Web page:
Two recent decisions of the Fair Work Commission have re-opened issues of whether a party to proceedings before the Commission may be represented by a lawyer or paid agent, writes Principal Workplace Relations Consultant, Peter Cooke (pictured).
SECTION 596 of the Fair Work Act sets out that, for a party to be represented by a lawyer or paid agent in most matters before the Commission, they need to be granted permission to do so by the Commission. The main exceptions are written submissions made in award or minimum wage matters.
The Fair Work Act goes on to set out that the Commission can only grant permission for a party to be represented in a matter if:
• It would enable the matter to be dealt with more efficiently, taking into account the complexity of the matter, or
• It would be unfair not to allow the person to be represented because the person is unable to represent themselves effectively, or
• It would be unfair not to allow the person to be represented taking into account the fairness between the person and other persons in the same matter.
It was always the intent of the Rudd Labor Government, when they enacted the Fair Work Act, to limit the use of lawyers and paid agents in matters before the Commission. In the Explanatory Memorandum to the Fair Work Bill 2008, the then-Minister for Employment and Workplace Relations noted that people dealing with Fair Work matters would generally represent themselves.
It should be noted that section 596 of the Fair Work Act gives the right of a party before an FWC matter to be represented without the need to obtain permission from the Commission if they are being represented by a union or, if they are an employer, by one of their employees or an employee or officer of an employer organisation.
Given the increasingly legislative and anti-lawyer framework of the Fair Work Act, a practice had developed over time for parties to matters before the Commission to utilise lawyers in non-advocacy roles. In such cases an employer may have been formally represented by a member of their human resources staff, who would formally conduct the case for the employer but that person would be assisted by a lawyer. The lawyer may prepare the submissions for the company employee to read and provide advice regarding the conduct of the matter and the cross examination of witnesses. In such cases the employer typically did not seek permission for the external lawyer to assist them given the lawyer was the coach, not the employer advocate, in the matter.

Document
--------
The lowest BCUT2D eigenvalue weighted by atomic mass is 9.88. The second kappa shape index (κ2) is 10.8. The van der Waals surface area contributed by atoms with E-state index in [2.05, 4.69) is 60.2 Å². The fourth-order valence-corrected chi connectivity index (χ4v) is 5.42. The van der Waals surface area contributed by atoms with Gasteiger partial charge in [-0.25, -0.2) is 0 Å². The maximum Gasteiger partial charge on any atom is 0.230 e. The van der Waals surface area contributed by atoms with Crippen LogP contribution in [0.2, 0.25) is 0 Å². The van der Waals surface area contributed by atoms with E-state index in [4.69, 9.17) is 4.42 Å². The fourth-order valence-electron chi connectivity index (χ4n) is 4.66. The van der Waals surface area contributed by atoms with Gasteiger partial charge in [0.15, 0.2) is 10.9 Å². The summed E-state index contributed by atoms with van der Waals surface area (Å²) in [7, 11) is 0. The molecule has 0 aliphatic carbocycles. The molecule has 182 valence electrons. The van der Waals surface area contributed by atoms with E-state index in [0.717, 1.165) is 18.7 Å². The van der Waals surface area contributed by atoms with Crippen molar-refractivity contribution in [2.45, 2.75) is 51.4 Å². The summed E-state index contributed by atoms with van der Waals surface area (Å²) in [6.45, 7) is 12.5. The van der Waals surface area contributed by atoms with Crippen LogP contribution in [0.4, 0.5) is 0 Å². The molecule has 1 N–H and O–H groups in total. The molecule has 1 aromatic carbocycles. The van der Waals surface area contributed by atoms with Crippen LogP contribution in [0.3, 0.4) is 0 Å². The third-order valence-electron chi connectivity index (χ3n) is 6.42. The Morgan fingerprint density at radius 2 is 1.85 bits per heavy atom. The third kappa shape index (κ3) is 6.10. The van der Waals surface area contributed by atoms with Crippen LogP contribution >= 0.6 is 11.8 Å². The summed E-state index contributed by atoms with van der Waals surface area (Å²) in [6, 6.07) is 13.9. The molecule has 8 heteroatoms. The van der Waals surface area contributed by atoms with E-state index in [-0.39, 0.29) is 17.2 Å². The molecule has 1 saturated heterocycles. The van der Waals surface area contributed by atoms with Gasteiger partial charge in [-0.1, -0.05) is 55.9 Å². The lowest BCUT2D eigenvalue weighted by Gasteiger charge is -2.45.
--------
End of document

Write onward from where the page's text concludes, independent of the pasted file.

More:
This practice came under the spotlight in a recent FWC Full Bench decision in the matter of Stephen Fitzgerald v Woolworths Limited  FWCFB 2797. This matter was an appeal against a decision in an unsuccessful unfair dismissal application by Mr Fitzgerald.
In the initial hearing, Mr Fitzgerald had represented himself whilst Woolworths had been represented by an in-house employee relations specialist. Woolworths had also engaged external lawyers to assist them in the matter including attending at the hearing before the FWC, but not to conduct the actual advocacy for Woolworths. Commissioner Cambridge who was hearing the matter at first instance, held that it was beyond his power to rule that the external lawyer could not sit next to the Woolworths employee and that he had no power to say that any particular person could not be present in the courtroom.
When Woolworths were successful in having Mr Fitzgerald’s unfair dismissal application dismissed, they sought to pursue a costs application against him. The costs they sought to recover included $6,500 for their employee’s time in dealing with the matter and nearly $26,000 for the costs of their external lawyers.